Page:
Wal-Mart’s (NYSE: WMT) efforts to establish its first footprint in the vast New York City market promises to be long and bumpy ride, as forces opposed to the discount retailing giant’s presence gather their resolve. Meanwhile, the company seems equally determined to build a store in the city.
The New York City Council has scheduled a meeting on February 3 to review Wal-Mart’s application to open a store. However, Wal-Mart officials have notified Council Speaker Christine Quinn that they will not attend.
The corporation has commenced a multi-million dollar public relations campaign, including massive direct mail campaign targeting potential customers in Brooklyn, Bronx and Queens, which touts the benevolent impact Wal-Mart can have on the surrounding community. The company has even launched a community forum website WalmartNYC.com, as well as TV/radio commercials aimed at detailing the benefits of the store to New Yorkers.
“We know that job creation and access to affordable food are significant needs in the city and we think our stores can be part of the solution,” said Steven Restivo, director of community affairs for Wal-Mart.
“New Yorkers overwhelmingly support Wal-Mart, so we’re using social media to listen to the conversation, tell our story and give our supporters a voice.”
Previous attempts by Wal-Mart to establish stores in Brooklyn, Queens and Staten Island have resoundingly failed.
However, opposition to the retailer from certain local politicians has been fierce. City Council member Charles Barron said he wants to keep New York City a Wal-Mart-Free Zone.”
The City’s Public Housing Advocate Bill de Blasio goes even further – he claims that Wal-Marts kills the local economy, destroys jobs, bypasses union rules, reduces wages, eats up tax dollars, prices out local mom-and-pop stores, and further cuts the size of the middle class.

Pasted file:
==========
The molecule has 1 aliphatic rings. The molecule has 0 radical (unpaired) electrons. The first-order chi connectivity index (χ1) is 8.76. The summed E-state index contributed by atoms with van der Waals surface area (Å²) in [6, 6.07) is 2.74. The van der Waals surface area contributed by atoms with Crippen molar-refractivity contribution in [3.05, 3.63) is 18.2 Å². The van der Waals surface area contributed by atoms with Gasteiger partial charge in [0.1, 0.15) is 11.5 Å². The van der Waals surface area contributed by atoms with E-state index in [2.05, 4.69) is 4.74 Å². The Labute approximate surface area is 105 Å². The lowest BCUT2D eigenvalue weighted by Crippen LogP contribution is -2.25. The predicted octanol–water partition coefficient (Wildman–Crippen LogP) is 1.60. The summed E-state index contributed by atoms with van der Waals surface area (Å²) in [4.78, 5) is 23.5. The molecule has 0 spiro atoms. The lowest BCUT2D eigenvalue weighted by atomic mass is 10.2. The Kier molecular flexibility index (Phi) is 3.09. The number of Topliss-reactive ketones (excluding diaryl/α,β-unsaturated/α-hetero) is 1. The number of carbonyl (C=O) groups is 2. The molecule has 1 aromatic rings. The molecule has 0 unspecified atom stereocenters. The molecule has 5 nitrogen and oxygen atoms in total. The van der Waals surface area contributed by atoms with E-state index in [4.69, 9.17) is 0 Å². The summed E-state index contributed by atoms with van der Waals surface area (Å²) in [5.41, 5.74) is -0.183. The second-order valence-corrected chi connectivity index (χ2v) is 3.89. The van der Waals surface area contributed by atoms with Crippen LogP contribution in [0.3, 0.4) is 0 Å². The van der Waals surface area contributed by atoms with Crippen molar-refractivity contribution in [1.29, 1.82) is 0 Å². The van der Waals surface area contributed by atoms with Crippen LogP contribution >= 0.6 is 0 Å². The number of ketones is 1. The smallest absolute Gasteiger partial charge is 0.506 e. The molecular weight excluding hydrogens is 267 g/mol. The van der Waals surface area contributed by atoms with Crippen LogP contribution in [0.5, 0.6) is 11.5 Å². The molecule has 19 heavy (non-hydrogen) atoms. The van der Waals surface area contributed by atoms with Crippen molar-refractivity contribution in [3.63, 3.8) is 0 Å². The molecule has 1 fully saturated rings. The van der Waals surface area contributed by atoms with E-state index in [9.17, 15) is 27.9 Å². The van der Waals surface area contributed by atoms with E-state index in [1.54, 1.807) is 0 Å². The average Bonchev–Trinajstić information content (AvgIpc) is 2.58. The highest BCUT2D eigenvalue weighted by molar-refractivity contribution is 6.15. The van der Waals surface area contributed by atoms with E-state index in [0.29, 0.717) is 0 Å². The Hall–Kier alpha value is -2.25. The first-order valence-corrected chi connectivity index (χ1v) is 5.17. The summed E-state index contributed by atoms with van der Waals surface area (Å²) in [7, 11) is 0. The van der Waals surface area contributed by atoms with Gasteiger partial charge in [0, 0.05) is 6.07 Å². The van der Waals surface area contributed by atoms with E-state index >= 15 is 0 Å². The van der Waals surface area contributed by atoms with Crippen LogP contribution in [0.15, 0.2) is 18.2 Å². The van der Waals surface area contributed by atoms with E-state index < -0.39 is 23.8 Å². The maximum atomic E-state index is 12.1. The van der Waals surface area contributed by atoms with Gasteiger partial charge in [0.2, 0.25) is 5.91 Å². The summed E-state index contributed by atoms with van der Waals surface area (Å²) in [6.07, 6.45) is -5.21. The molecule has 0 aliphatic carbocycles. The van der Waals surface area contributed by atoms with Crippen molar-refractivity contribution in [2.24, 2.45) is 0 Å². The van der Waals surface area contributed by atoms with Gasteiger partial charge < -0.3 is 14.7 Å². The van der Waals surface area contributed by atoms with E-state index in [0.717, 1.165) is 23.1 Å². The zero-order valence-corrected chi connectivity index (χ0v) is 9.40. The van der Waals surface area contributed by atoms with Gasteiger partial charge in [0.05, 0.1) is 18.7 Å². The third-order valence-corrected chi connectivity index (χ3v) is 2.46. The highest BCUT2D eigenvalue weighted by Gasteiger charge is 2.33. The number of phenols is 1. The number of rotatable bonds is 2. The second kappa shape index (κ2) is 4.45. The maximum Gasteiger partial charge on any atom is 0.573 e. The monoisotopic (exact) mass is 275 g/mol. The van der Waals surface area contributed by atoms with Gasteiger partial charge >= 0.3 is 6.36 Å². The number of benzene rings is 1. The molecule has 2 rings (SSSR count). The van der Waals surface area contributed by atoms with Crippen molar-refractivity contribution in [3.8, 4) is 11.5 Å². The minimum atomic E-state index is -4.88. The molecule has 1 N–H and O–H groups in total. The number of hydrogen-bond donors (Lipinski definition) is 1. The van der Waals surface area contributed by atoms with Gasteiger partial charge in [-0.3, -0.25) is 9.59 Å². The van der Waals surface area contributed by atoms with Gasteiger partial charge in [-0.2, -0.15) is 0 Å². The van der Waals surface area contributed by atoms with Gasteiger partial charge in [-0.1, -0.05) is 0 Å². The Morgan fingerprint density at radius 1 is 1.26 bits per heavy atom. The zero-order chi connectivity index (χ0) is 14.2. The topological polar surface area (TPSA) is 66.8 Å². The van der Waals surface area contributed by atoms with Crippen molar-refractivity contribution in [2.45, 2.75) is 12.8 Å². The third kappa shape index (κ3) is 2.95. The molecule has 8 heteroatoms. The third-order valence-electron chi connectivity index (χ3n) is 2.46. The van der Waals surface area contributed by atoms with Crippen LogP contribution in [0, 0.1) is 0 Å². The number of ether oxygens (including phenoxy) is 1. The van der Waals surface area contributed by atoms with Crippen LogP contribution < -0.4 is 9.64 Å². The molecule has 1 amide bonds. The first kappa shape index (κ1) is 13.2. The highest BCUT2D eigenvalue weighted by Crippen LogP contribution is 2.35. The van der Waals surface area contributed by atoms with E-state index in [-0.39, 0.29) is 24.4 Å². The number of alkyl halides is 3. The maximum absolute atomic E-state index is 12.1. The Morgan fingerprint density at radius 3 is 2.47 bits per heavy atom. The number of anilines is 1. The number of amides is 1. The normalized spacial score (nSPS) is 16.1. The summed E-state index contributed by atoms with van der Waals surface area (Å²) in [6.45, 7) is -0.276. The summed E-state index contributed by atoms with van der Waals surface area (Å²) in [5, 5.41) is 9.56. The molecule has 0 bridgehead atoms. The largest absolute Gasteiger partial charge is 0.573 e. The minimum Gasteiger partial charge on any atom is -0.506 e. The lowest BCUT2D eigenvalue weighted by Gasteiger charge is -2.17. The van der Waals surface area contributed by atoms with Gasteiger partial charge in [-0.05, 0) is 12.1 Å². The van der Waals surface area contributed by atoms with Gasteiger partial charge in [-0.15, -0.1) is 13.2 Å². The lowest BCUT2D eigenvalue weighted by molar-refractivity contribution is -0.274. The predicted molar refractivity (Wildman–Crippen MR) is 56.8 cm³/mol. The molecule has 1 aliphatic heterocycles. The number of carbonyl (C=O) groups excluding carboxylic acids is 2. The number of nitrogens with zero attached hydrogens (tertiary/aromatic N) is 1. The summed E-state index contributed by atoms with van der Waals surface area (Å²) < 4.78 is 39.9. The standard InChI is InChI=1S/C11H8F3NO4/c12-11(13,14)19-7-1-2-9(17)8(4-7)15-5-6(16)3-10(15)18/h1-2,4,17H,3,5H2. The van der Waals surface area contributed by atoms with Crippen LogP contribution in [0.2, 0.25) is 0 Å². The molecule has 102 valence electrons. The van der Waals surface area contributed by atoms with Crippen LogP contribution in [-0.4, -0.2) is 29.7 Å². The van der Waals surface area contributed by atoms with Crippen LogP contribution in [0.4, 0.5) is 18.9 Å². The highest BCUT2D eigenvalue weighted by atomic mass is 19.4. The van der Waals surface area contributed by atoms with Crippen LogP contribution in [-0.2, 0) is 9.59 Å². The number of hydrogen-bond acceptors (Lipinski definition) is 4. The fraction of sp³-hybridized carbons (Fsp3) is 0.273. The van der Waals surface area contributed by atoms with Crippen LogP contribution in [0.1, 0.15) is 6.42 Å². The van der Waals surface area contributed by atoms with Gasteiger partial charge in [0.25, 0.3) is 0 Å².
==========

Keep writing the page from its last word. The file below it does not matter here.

Wal-Mart's record of driving small businesses out of town and paying below-poverty line wages to its employees will only exacerbate the current decline of New York City's middle class, de Blasio said.
We must do everything we can to spur job creation in New York City, but that does not include opening our doors to a proven job killer.
Wal-Mart is reportedly seeking to open a store in East New York in Brooklyn, one of the poorest neighborhoods in the city. Wal-Mart critics complain the company is using a cynical gesture by promising (low-paid) jobs to the blighted area.
DeBlasio cited a study which claims that for every two jobs Wal-Mart creates; it kills three other jobs, while overall retail sales in a region stays largely unchanged. The study indicates that after Wal-Mart enters a neighborhood, the existing supermarkets and discount stores lose between 10 to 40 percent of their business.
The report further claims that Wal-Mart is a tax cheat and would burden city taxpayers due to the company’s increased subsidized healthcare needs.
Studies from all across the country show that Wal-Mart's arrival does not bring the increase in jobs and retail spending that the company promises, said Brian Paul, Center Fellow and Masters of Urban Planning Candidate at Hunter College, which conducted the study. Instead, Wal-Mart captures spending from existing stores, driving them out of business and replacing existing retail jobs with lower-paying Wal-Mart jobs.
Paul added that he believes Wal-Mart is planning a massive expansion into urban areas.
Allowing one Wal-Mart to enter New York may open the floodgates and devastate small businesses in neighborhood retail districts throughout the city.
However, New York City Mayor Bloomberg apparently supports Wal-Mart’s plans to enter the city. Through a spokesman, the Mayor said
“This city does not have the legal right to prevent any business that can come here that complies with our laws. And if Wal-Mart wants to go into a place… they have a right to do that. I’ve always thought that the more competition the better. People that live in this city are going outside the city to shop at Wal- Marts. So if they’re going to shop at Wal-Marts… they might as well have the jobs here and the tax revenues here. But the city does not have the right to say to one business, ’You can’t come here.’ And we’re not going to do that.”
Palash has worked as a business journalist for 21 years in New York.